It sort of looks like a diy project that the previous owner did. The wood in the pictures appears to be plywood and is not at all attractive. If it were in my home I would get rid of it. Making the room all one level would make it appear larger and it would be more useful. If you want to keep it definitely bring in a contractor and do it right.

  • Rachel Rivard
    on Jan 26, 2014

    We had a round sunken pit in an addition that faced a real wood burning fireplace protruding from a curved wall, when we moved in. It had a white, yes white, custom curved sofa and white berber carpeting. It really limited what we could do with the space and while cool in concept, did not suit the rest of the house (mediterranean style). So we framed it in ourselves and brought it up to level with the rest of the room. This gave us a much better layout for furniture and we now use it as our tv/media room. It's definitely personal preference and you need to think about how you will use the space. Maybe just removing that green carpet would be a start.

  • Jean Adams
    on Jan 26, 2014

    I called in a cement contractor and had an entire sunken living room leveled. Tried wood first and could not gets the squeeks out. Cost $1500 and worth every penny for the concrete and labor.

  • Shari
    on Jan 26, 2014

    I would rip that mess out faster than you could blink! Even if you like the idea of leaving it, the benches look SO uncomfortable! The sunken area does not appear to be all that big so it probably would not be too terribly involved or expensive to fill it in. What material is your subfloor? A little more than 4 years ago we bought a house built in 1978 and the formal living room was "sunken." (Contractors must have been doing a LOT of drugs back in the 70s based on some of the awful things they did to houses.) Filling in the sunken area was one of the first projects we did. My subfloor is a concrete slab and it only took about $600 worth of concrete to fill that hole. BEST $600 I EVER spent!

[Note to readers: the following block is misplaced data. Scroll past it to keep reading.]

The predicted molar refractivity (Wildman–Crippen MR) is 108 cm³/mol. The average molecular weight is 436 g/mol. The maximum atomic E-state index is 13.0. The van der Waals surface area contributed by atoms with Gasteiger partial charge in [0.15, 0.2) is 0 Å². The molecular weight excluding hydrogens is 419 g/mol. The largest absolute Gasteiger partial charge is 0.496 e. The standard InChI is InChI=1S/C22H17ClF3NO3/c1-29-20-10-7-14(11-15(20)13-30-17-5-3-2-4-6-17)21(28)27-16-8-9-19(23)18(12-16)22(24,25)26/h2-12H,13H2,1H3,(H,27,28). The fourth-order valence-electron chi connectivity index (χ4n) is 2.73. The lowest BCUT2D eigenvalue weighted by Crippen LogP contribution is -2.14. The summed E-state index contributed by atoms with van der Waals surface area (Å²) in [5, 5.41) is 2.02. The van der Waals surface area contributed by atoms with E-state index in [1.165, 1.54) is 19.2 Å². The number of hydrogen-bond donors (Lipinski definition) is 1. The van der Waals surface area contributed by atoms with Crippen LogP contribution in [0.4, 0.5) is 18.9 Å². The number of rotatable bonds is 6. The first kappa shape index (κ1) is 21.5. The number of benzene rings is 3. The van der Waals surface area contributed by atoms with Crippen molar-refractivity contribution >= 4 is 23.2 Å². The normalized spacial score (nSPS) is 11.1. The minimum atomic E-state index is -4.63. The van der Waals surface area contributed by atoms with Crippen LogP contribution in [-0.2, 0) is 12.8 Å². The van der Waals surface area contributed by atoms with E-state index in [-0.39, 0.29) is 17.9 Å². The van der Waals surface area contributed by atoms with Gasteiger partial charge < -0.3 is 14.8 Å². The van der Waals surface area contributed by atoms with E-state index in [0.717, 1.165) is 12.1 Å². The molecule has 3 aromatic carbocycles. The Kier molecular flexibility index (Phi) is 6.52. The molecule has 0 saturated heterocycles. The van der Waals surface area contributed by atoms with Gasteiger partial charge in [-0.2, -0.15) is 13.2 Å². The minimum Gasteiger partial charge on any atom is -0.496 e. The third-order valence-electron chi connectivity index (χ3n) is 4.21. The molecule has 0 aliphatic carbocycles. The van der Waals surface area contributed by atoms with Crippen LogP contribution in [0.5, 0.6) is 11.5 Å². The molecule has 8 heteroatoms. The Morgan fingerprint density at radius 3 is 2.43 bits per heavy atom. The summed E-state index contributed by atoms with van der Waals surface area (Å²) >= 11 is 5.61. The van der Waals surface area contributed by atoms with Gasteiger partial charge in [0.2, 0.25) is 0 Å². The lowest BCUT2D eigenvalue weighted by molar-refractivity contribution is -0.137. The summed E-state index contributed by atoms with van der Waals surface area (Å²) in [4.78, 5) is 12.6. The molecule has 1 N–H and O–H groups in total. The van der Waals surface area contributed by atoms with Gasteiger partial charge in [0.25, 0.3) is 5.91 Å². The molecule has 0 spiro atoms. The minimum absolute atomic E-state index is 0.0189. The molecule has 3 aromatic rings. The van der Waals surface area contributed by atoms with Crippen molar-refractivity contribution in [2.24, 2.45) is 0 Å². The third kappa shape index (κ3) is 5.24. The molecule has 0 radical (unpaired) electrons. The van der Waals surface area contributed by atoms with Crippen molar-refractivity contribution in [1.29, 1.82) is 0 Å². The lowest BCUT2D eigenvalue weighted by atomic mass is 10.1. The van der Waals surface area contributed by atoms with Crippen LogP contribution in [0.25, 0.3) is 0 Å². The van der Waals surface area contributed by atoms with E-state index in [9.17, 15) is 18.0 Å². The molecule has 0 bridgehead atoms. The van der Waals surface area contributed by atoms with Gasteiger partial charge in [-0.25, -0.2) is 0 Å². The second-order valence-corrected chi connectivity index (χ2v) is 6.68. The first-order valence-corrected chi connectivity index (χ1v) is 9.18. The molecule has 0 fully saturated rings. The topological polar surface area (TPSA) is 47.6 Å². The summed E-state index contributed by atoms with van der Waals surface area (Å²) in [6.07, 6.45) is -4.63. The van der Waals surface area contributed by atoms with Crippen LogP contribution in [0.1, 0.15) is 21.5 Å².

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  • Sparkles
    on Jan 26, 2014

    I like the sunken room. I would get rid of the green carpet. Tear out the wood around the area and repalce with Stair type rails, or make the half walls taller. Use the backs of the walls for shelving storage. Another option would be to set that area as the dining room. You could reface the fireplace to give it an updated look. Soften the place up and give it a contrasting color to the rest of the room.

  • Sparkles
    on Jan 26, 2014

    here are some ideas I have found doing a google search. http://www.bing.com/images/search?q=Sunken+Living+Room+Ideas&FORM=RESTAB&id=52AA0EF2231A2BDC729C6CCD94FE84AF149FF1DF&selectedIndex=5#view=detail&id=52AA0EF2231A2BDC729C6CCD94FE84AF149FF1DF&selectedIndex=0 http://www.bing.com/images/search?q=Decorating+a+Sunken+Living+Room&FORM=RESTAB&id=EB2412B0633FF8C25E4DC7CC7CF37C40FD9AB95B&selectedIndex=6#view=detail&id=EB2412B0633FF8C25E4DC7CC7CF37C40FD9AB95B&selectedIndex=0 http://www.bing.com/images/search?q=Decorating+a+Sunken+Living+Room&FORM=RESTAB&id=C231CE843D1528BAF4C2493BA66699907775CE43&selectedIndex=99#view=detail&id=C231CE843D1528BAF4C2493BA66699907775CE43&selectedIndex=0 http://www.bing.com/images/search?q=Sunken+Living+Room+Railing&FORM=RESTAB&id=42D64F3B863B094F2F45F4DBAF943FEF59C8825F&selectedIndex=1#view=detail&id=42D64F3B863B094F2F45F4DBAF943FEF59C8825F&selectedIndex=0 http://www.bing.com/images/search?q=Sunken+Living+Room+Railing&FORM=RESTAB&id=C89352D5469B341DCCCD16A46AF22094E07EEFD8&selectedIndex=3#view=detail&id=C89352D5469B341DCCCD16A46AF22094E07EEFD8&selectedIndex=0 http://www.bing.com/images/search?q=Sunken+Living+Room+Railing&FORM=RESTAB&id=033C5251EE65534B4B21B947F6E7FBC05793289E&selectedIndex=5#view=detail&id=033C5251EE65534B4B21B947F6E7FBC05793289E&selectedIndex=0 http://www.bing.com/images/search?q=Sunken+Living+Room+Railing&FORM=RESTAB&id=91038136C155F2B7F608E24CD881801E7D5B9B81&selectedIndex=12#view=detail&id=91038136C155F2B7F608E24CD881801E7D5B9B81&selectedIndex=0 http://www.bing.com/images/search?q=Sunken+Living+Room+Railing&FORM=RESTAB&id=1EC6ADA7B06DB1826B025B450EA2323B2C5CCF78&selectedIndex=45#view=detail&id=1EC6ADA7B06DB1826B025B450EA2323B2C5CCF78&selectedIndex=0 http://www.bing.com/images/search?q=Sunken+Living+Room+Railing&FORM=RESTAB&id=CB61DEA4081413241A40BE6DF33734B916755A10&selectedIndex=97#view=detail&id=CB61DEA4081413241A40BE6DF33734B916755A10&selectedIndex=0